A new year for church musicians

Now that we’ve put our carol books back on the shelves and taken down the decorations, your thoughts might be turning to music for Lent and Easter.

Easter week is the most meaningful one in the life and music of the Church, and the excitement of Easter morning portrayed in music is one to which I always thrill.

I’ve written quite a few anthems for Lent and Passiontide, but I’ll begin by mentioning my cantata, Wondrous Cross.  Written for my home church of Lion Walk Church, Colchester (you can hear them sing it on Youtube) and subsequently recorded by Selwyn College Choir (dir. Sarah MacDonald) for Regent Records, it lasts about 30 minutes and is based on the Seven Last Words, mixing recitative and congregational hymns with settings of related poems and texts. It’s published by OUP and can be accompanied by organ alone, or organ and strings. I’ve led several workshops on it over the years, and It has now had a healthy number of performances in worship services and in concert, in the UK, Europe and the USA.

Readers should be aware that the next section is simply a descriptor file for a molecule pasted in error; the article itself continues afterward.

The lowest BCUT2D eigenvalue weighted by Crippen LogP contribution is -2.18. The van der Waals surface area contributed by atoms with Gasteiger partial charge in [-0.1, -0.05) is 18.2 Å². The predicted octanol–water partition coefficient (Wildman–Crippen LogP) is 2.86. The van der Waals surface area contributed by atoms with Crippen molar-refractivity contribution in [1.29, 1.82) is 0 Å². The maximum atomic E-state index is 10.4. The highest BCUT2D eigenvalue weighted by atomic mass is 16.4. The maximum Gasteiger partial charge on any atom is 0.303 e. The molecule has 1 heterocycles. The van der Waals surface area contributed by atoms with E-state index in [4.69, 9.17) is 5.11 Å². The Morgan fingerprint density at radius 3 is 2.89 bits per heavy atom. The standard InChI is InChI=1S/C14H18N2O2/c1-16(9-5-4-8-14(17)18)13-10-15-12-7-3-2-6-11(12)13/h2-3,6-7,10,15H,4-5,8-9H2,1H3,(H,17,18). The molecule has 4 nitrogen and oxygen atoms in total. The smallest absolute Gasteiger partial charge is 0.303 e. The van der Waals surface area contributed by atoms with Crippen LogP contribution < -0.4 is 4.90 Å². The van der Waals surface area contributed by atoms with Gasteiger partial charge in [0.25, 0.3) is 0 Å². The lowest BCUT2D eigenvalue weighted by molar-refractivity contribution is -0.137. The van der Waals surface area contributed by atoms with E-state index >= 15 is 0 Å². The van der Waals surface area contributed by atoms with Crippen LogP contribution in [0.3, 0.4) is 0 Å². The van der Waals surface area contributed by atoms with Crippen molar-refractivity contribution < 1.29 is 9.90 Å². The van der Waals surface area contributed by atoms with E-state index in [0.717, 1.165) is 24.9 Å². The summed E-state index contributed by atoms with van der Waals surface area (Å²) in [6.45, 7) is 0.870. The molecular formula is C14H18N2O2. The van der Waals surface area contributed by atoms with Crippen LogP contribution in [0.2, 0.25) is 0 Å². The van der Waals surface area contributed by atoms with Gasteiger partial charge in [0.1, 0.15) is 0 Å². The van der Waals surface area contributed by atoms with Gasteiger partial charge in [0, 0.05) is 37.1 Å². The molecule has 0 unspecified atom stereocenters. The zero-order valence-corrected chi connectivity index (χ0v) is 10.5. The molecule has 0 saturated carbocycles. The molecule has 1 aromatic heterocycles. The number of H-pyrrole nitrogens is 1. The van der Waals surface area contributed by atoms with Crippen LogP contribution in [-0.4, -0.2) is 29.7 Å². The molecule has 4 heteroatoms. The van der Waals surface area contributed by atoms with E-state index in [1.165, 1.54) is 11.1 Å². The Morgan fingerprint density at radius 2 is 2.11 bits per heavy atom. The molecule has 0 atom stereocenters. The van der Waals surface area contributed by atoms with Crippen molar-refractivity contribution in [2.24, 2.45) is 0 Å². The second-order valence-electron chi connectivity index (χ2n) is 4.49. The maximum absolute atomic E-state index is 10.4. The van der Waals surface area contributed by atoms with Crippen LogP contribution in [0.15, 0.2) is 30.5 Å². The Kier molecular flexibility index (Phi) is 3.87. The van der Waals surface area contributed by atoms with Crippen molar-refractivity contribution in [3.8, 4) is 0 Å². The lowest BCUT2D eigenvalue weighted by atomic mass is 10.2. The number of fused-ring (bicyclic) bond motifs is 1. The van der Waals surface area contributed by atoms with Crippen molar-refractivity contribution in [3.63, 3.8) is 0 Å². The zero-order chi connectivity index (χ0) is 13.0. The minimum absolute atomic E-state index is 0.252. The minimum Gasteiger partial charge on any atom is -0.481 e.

Several of the movements in Wondrous Cross can also be sung as separate anthems. Additionally, I have contributed several Lent and Passiontide anthems in The Oxford Book of Flexible Anthems and The Oxford Book of Easy Flexible Anthems. Other anthems include the powerfully dramatic O Saviour of the World and, for Palm Sunday, a lively setting of The Feast of Palms (both of these are recorded on the Wondrous Cross disc, and by following the links you can hear extracts).

Maybe I should write an Easter cantata too – would that be of interest to choir directors, I wonder? Anyway, in the meanwhile my Easter anthems range from the rich and lengthy Rise up, my love to the rhythmic and lively He is Risen. Others include Alleluia, Thine be the Glory, and several arrangements in The Oxford Book of Flexible Anthems.

There’s plenty to choose from – and I’m sure there will be more in the future!

For a full list of my anthems, listed by seasons, go here.

Thank you for reading.